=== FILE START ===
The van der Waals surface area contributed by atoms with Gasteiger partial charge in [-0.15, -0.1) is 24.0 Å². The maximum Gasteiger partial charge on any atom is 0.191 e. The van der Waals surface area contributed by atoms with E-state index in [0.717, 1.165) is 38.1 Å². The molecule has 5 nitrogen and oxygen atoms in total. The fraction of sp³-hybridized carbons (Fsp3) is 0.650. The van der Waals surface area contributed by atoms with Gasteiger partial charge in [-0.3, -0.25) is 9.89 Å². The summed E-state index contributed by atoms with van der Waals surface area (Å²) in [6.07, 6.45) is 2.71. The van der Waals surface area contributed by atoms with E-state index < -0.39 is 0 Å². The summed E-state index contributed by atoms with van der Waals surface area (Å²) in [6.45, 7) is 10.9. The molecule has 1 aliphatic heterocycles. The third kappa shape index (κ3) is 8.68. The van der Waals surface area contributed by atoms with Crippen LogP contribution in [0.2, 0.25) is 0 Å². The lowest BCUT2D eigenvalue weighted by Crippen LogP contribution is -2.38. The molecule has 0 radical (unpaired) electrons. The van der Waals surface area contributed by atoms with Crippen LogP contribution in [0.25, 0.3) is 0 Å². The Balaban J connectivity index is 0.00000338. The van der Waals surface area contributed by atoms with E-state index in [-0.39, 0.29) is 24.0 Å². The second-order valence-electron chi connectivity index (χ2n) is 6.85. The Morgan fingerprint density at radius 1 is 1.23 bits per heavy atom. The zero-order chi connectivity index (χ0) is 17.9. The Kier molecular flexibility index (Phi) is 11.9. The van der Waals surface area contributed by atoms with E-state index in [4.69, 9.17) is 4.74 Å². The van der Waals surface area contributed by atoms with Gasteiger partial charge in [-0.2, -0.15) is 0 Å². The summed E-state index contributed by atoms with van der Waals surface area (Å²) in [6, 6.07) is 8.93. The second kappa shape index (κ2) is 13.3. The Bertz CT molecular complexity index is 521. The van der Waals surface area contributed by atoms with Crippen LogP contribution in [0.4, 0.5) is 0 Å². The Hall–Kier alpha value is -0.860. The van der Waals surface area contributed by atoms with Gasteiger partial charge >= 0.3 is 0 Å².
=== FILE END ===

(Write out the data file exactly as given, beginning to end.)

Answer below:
The van der Waals surface area contributed by atoms with Gasteiger partial charge in [-0.15, -0.1) is 24.0 Å². The maximum Gasteiger partial charge on any atom is 0.191 e. The van der Waals surface area contributed by atoms with E-state index in [0.717, 1.165) is 38.1 Å². The molecule has 5 nitrogen and oxygen atoms in total. The fraction of sp³-hybridized carbons (Fsp3) is 0.650. The van der Waals surface area contributed by atoms with Gasteiger partial charge in [-0.3, -0.25) is 9.89 Å². The summed E-state index contributed by atoms with van der Waals surface area (Å²) in [6.07, 6.45) is 2.71. The van der Waals surface area contributed by atoms with E-state index < -0.39 is 0 Å². The summed E-state index contributed by atoms with van der Waals surface area (Å²) in [6.45, 7) is 10.9. The molecule has 1 aliphatic heterocycles. The third kappa shape index (κ3) is 8.68. The van der Waals surface area contributed by atoms with Crippen LogP contribution in [0.2, 0.25) is 0 Å². The lowest BCUT2D eigenvalue weighted by Crippen LogP contribution is -2.38. The molecule has 0 radical (unpaired) electrons. The van der Waals surface area contributed by atoms with Crippen LogP contribution in [0.25, 0.3) is 0 Å². The Balaban J connectivity index is 0.00000338. The van der Waals surface area contributed by atoms with E-state index in [-0.39, 0.29) is 24.0 Å². The second-order valence-electron chi connectivity index (χ2n) is 6.85. The Morgan fingerprint density at radius 1 is 1.23 bits per heavy atom. The zero-order chi connectivity index (χ0) is 17.9. The Kier molecular flexibility index (Phi) is 11.9. The van der Waals surface area contributed by atoms with E-state index in [4.69, 9.17) is 4.74 Å². The van der Waals surface area contributed by atoms with Gasteiger partial charge in [-0.2, -0.15) is 0 Å². The summed E-state index contributed by atoms with van der Waals surface area (Å²) in [6, 6.07) is 8.93. The second kappa shape index (κ2) is 13.3. The Bertz CT molecular complexity index is 521. The van der Waals surface area contributed by atoms with Crippen LogP contribution in [0.4, 0.5) is 0 Å². The Hall–Kier alpha value is -0.860. The van der Waals surface area contributed by atoms with Gasteiger partial charge >= 0.3 is 0 Å².